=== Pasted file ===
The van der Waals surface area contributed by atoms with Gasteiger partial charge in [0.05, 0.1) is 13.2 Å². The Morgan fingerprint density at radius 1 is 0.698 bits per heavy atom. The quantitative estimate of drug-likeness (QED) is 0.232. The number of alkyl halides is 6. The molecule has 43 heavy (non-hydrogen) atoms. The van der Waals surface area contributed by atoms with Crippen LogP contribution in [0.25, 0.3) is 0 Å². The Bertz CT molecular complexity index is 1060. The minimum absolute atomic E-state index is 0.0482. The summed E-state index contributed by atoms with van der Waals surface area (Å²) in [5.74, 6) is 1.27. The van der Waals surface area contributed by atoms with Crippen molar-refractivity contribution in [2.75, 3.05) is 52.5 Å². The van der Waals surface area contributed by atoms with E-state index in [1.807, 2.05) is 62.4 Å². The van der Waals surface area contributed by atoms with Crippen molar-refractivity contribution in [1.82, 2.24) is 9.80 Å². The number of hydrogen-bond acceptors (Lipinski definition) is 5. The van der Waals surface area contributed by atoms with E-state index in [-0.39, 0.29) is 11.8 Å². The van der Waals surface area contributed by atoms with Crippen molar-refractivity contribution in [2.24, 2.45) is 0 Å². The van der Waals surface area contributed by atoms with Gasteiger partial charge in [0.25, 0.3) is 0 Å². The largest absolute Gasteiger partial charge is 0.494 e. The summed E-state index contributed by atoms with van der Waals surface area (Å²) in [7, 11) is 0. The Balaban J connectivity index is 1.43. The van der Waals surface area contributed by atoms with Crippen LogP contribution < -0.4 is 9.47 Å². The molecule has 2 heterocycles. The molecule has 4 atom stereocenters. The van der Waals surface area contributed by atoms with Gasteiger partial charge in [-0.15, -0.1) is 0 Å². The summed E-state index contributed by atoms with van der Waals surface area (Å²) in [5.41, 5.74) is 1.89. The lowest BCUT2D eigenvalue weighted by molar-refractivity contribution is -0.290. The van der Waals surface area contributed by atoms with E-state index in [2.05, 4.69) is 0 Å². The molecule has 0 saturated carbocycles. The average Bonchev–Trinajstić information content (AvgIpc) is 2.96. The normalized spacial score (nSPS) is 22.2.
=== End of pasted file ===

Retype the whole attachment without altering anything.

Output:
The van der Waals surface area contributed by atoms with Gasteiger partial charge in [0.05, 0.1) is 13.2 Å². The Morgan fingerprint density at radius 1 is 0.698 bits per heavy atom. The quantitative estimate of drug-likeness (QED) is 0.232. The number of alkyl halides is 6. The molecule has 43 heavy (non-hydrogen) atoms. The van der Waals surface area contributed by atoms with Crippen LogP contribution in [0.25, 0.3) is 0 Å². The Bertz CT molecular complexity index is 1060. The minimum absolute atomic E-state index is 0.0482. The summed E-state index contributed by atoms with van der Waals surface area (Å²) in [5.74, 6) is 1.27. The van der Waals surface area contributed by atoms with Crippen molar-refractivity contribution in [2.75, 3.05) is 52.5 Å². The van der Waals surface area contributed by atoms with E-state index in [1.807, 2.05) is 62.4 Å². The van der Waals surface area contributed by atoms with Crippen molar-refractivity contribution in [1.82, 2.24) is 9.80 Å². The number of hydrogen-bond acceptors (Lipinski definition) is 5. The van der Waals surface area contributed by atoms with E-state index in [-0.39, 0.29) is 11.8 Å². The van der Waals surface area contributed by atoms with Crippen molar-refractivity contribution in [2.24, 2.45) is 0 Å². The van der Waals surface area contributed by atoms with Gasteiger partial charge in [0.25, 0.3) is 0 Å². The largest absolute Gasteiger partial charge is 0.494 e. The summed E-state index contributed by atoms with van der Waals surface area (Å²) in [7, 11) is 0. The Balaban J connectivity index is 1.43. The van der Waals surface area contributed by atoms with Crippen LogP contribution < -0.4 is 9.47 Å². The molecule has 2 heterocycles. The molecule has 4 atom stereocenters. The van der Waals surface area contributed by atoms with Gasteiger partial charge in [-0.15, -0.1) is 0 Å². The summed E-state index contributed by atoms with van der Waals surface area (Å²) in [5.41, 5.74) is 1.89. The lowest BCUT2D eigenvalue weighted by molar-refractivity contribution is -0.290. The van der Waals surface area contributed by atoms with E-state index in [2.05, 4.69) is 0 Å². The molecule has 0 saturated carbocycles. The average Bonchev–Trinajstić information content (AvgIpc) is 2.96. The normalized spacial score (nSPS) is 22.2.